Will the 2018 heatwave reignite the climate change debate?

By Jean Pascal van Ypersele

While Europe was baking in this summer’s heatwave – a consequence of climate change that no-one talks about, but which should be on everyone’s mind – Belgian physicist and climatologist Jean-Pascal van Ypersele is not impressed by the efforts of politicians, not least the European ones.


Progressive Post: The Commission intends to ‘mainstream’ all of its policies to better combat climate change. Do you think this is a good idea?

Jean-Pascal van Ypersele: It would be a wonderful idea. However, in the meantime, we should be asking ourselves where the policy of mainstreaming is in Mr Juncker’s plan. There is no such thing.

PP: Has Europe missed a golden opportunity?

J-PY: After the economic crisis in 2008, we tried to get things back to the way they were before. It never occurred to us to link the issues of the economic crisis to those of climate change and start again by taking advantage of extraordinar- ily powerful investment opportunities that could have driven things in a new direction.

PP: Could this be linked to Europe’s very isolated position internationally?

J-PY: This is especially related to the current lack of vision in Europe. Europe has done a lot for European climate policy, but now, China has woken up and has invested heavily in developing its renewable energy industry.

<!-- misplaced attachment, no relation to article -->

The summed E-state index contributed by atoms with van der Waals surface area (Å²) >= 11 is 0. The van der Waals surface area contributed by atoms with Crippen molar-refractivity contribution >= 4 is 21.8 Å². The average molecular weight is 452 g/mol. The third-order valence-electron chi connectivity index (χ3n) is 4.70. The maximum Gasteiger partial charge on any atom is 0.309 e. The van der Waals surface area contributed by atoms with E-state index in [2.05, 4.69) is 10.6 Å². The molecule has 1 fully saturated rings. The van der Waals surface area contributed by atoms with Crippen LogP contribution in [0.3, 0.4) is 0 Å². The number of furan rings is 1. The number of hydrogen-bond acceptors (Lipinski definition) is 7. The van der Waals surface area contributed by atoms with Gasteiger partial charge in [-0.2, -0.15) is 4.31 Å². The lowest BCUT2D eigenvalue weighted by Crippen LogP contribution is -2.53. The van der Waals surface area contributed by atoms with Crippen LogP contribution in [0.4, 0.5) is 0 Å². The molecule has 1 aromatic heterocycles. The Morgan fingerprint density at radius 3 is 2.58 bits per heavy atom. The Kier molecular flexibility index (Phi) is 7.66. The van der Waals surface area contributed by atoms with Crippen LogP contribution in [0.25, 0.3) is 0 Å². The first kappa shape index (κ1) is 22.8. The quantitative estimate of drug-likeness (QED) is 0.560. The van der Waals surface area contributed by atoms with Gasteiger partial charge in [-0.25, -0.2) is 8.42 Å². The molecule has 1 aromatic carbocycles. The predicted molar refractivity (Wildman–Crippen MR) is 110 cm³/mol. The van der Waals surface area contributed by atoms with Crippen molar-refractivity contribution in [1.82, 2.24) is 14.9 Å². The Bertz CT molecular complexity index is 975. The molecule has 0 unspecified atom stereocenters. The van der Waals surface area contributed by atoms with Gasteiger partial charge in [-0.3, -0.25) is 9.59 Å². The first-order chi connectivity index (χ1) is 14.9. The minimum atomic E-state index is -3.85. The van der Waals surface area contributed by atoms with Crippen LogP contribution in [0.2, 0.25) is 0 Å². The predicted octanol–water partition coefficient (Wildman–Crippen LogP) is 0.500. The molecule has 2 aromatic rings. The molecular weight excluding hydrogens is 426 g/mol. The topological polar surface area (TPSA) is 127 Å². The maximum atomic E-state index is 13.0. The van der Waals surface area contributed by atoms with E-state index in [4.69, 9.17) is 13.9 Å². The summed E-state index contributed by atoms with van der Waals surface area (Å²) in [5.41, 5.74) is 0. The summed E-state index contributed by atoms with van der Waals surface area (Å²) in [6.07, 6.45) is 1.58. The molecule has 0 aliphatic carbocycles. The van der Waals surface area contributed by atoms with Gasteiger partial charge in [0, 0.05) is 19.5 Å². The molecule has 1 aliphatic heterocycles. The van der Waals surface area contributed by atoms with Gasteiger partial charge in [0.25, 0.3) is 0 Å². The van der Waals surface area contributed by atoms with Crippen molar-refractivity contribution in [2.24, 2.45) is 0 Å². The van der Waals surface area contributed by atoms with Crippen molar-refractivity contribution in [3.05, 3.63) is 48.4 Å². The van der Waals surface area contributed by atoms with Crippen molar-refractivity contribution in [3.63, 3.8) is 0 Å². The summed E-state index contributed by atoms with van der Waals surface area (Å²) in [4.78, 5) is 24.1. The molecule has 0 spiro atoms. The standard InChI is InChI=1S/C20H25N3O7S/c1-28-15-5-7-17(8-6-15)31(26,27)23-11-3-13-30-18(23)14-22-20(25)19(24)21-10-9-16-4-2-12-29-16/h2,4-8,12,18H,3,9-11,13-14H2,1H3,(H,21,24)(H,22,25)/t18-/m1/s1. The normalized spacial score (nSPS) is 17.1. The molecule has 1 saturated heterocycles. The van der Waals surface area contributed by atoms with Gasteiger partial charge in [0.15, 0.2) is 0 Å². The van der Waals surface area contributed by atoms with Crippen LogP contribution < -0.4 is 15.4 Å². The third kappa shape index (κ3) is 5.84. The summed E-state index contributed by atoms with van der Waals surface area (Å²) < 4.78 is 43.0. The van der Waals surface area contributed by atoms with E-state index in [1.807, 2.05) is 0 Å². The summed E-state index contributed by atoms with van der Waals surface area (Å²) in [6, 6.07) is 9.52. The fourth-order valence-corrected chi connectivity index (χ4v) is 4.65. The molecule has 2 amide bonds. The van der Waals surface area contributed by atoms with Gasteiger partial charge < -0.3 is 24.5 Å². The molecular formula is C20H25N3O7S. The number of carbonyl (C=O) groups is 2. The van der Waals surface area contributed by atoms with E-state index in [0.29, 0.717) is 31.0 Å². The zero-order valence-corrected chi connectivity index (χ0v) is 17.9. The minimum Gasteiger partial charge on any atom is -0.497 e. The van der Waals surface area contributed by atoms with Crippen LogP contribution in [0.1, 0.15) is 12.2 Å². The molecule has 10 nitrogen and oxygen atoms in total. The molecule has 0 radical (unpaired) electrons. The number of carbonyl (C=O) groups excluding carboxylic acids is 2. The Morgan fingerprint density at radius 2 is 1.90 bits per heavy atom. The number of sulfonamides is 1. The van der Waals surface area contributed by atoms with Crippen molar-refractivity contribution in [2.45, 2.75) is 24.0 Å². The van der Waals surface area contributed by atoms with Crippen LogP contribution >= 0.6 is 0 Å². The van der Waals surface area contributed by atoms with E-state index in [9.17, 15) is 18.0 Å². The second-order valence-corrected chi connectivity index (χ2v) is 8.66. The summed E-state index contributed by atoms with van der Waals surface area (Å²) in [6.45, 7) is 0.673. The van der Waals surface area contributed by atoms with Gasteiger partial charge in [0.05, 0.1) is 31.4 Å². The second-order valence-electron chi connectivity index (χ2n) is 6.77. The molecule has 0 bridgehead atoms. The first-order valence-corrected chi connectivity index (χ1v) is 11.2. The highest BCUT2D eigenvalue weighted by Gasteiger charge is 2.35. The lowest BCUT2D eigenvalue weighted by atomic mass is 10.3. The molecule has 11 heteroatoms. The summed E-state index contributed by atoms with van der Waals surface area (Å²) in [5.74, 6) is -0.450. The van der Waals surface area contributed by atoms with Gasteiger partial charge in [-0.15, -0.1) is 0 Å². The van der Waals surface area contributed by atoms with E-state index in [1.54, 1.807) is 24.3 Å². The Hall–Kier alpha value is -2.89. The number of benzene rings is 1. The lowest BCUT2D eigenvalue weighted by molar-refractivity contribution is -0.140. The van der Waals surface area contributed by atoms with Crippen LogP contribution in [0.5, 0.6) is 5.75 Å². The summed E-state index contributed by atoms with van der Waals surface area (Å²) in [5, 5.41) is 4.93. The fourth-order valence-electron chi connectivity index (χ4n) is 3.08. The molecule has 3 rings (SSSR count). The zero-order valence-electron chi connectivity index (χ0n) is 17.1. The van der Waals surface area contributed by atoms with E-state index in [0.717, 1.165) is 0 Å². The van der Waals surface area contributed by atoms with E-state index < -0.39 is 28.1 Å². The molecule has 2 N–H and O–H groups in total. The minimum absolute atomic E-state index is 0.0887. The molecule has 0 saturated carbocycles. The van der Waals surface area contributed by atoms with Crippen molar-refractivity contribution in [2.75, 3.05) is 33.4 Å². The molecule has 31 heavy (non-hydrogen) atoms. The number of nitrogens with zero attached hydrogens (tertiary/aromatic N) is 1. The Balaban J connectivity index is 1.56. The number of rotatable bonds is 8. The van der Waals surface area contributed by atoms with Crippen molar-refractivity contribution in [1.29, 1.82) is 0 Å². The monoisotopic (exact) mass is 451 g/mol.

PP: So, this must be good news?

J-PY: Of course. It’s always better to have two
major players than just one. But Europe needs to be a lot more active than it has been since the Paris agreement.

PP: Another missed opportunity?

J-PY: I just wonder what stopped more things
from happening between 2015 and early 2018.

PP: What do you mean by that?

J-PY: I get the impression that since COP21 in
Paris, Europe seems to be satisfied with just the signing of the agreement. The agreement was indeed ratified extremely quickly and that in itself is already wonderful. But the document that was ratified by all the European countries that signed the Paris agreement lays out climate policies based on numbers from back in 2013-2014. It’s only recently, several years later, that we hear about an updating of the document’s objectives, notably the reduction of emissions (which is only one aspect of climate policy), so that these new objectives might finally be consistent with the agree- ment’s new objectives.

PP: You’re referring to the 2°C increase in temperatures?